Pub. date: 2002 | Online Pub. Date: September 15, 2007 | DOI: 10.4135/9781412950664 | Print ISBN: 9780761922582 | Online ISBN: 9781412950664| Publisher:SAGE Publications, Inc.About this encyclopedia
Kenneth C. Haas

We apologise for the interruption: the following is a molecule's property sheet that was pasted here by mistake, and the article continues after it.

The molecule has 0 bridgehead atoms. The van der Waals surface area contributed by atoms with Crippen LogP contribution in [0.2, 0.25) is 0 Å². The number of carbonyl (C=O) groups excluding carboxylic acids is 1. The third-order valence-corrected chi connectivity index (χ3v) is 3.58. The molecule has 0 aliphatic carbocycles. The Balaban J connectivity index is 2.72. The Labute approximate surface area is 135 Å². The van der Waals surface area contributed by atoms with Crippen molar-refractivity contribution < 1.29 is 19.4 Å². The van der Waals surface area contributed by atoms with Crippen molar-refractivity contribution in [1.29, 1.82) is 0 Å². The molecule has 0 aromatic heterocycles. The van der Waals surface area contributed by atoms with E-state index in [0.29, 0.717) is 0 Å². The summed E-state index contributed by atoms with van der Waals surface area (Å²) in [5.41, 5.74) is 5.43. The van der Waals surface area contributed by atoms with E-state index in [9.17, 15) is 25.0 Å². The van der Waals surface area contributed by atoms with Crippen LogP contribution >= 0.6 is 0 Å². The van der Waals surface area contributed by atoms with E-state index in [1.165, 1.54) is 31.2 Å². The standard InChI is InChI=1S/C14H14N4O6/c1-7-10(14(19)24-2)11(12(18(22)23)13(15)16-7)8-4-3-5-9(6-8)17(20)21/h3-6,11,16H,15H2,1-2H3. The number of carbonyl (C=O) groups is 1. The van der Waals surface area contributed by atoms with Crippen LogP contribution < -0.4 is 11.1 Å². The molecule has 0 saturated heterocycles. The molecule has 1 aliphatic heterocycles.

A confession is an admission of guilt. People confess to all kinds of human failings and frailties, real and imagined, to friends, family, strangers, pastors, therapists, reporters, bartenders, talk show hosts, and anyone else who will listen to them. There is some disagreement, however, as to how to define the term confession in the context of contemporary American criminal justice. Some commentators broadly define the term to include admissions of criminal behavior to private parties, admissions to law enforcement officials not of guilt but of other facts that may link a suspect to a crime, and exculpatory statements (e.g., a self-defense explanation) as well as guilty conduct (e.g., an attempt to mislead or flee from the police). It is preferable, however, to distinguish a confession from other kinds of self-incriminating actions. It should be noted that many confessions are “spontaneous”—made before the onset of formal proceedings—such as the one that ...